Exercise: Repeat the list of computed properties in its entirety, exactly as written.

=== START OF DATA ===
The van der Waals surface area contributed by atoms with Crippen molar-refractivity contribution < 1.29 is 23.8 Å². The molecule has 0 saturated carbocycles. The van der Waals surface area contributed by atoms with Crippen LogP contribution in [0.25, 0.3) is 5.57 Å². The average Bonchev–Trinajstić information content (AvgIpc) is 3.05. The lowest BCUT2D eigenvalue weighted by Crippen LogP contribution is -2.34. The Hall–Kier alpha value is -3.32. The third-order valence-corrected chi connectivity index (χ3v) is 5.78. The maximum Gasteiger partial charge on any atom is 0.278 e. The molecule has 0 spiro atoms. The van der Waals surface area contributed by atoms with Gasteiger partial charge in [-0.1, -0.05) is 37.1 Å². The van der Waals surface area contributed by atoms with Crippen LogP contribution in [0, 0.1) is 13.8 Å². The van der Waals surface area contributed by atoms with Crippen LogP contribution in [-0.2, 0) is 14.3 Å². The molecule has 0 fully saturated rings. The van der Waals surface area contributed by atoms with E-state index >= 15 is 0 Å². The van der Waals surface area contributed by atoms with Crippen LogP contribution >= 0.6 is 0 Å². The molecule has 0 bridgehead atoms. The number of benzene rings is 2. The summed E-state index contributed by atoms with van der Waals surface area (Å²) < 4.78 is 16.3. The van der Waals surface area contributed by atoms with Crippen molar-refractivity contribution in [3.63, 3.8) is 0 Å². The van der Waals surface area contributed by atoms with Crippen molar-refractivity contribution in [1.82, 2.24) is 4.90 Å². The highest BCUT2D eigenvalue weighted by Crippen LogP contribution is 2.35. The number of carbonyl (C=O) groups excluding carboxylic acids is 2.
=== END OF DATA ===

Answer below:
The van der Waals surface area contributed by atoms with Crippen molar-refractivity contribution < 1.29 is 23.8 Å². The molecule has 0 saturated carbocycles. The van der Waals surface area contributed by atoms with Crippen LogP contribution in [0.25, 0.3) is 5.57 Å². The average Bonchev–Trinajstić information content (AvgIpc) is 3.05. The lowest BCUT2D eigenvalue weighted by Crippen LogP contribution is -2.34. The Hall–Kier alpha value is -3.32. The third-order valence-corrected chi connectivity index (χ3v) is 5.78. The maximum Gasteiger partial charge on any atom is 0.278 e. The molecule has 0 spiro atoms. The van der Waals surface area contributed by atoms with Gasteiger partial charge in [-0.1, -0.05) is 37.1 Å². The van der Waals surface area contributed by atoms with Crippen LogP contribution in [0, 0.1) is 13.8 Å². The van der Waals surface area contributed by atoms with Crippen LogP contribution in [-0.2, 0) is 14.3 Å². The molecule has 0 fully saturated rings. The van der Waals surface area contributed by atoms with E-state index >= 15 is 0 Å². The van der Waals surface area contributed by atoms with Crippen LogP contribution >= 0.6 is 0 Å². The molecule has 0 bridgehead atoms. The number of benzene rings is 2. The summed E-state index contributed by atoms with van der Waals surface area (Å²) < 4.78 is 16.3. The van der Waals surface area contributed by atoms with Crippen molar-refractivity contribution in [3.63, 3.8) is 0 Å². The van der Waals surface area contributed by atoms with Crippen molar-refractivity contribution in [1.82, 2.24) is 4.90 Å². The highest BCUT2D eigenvalue weighted by Crippen LogP contribution is 2.35. The number of carbonyl (C=O) groups excluding carboxylic acids is 2.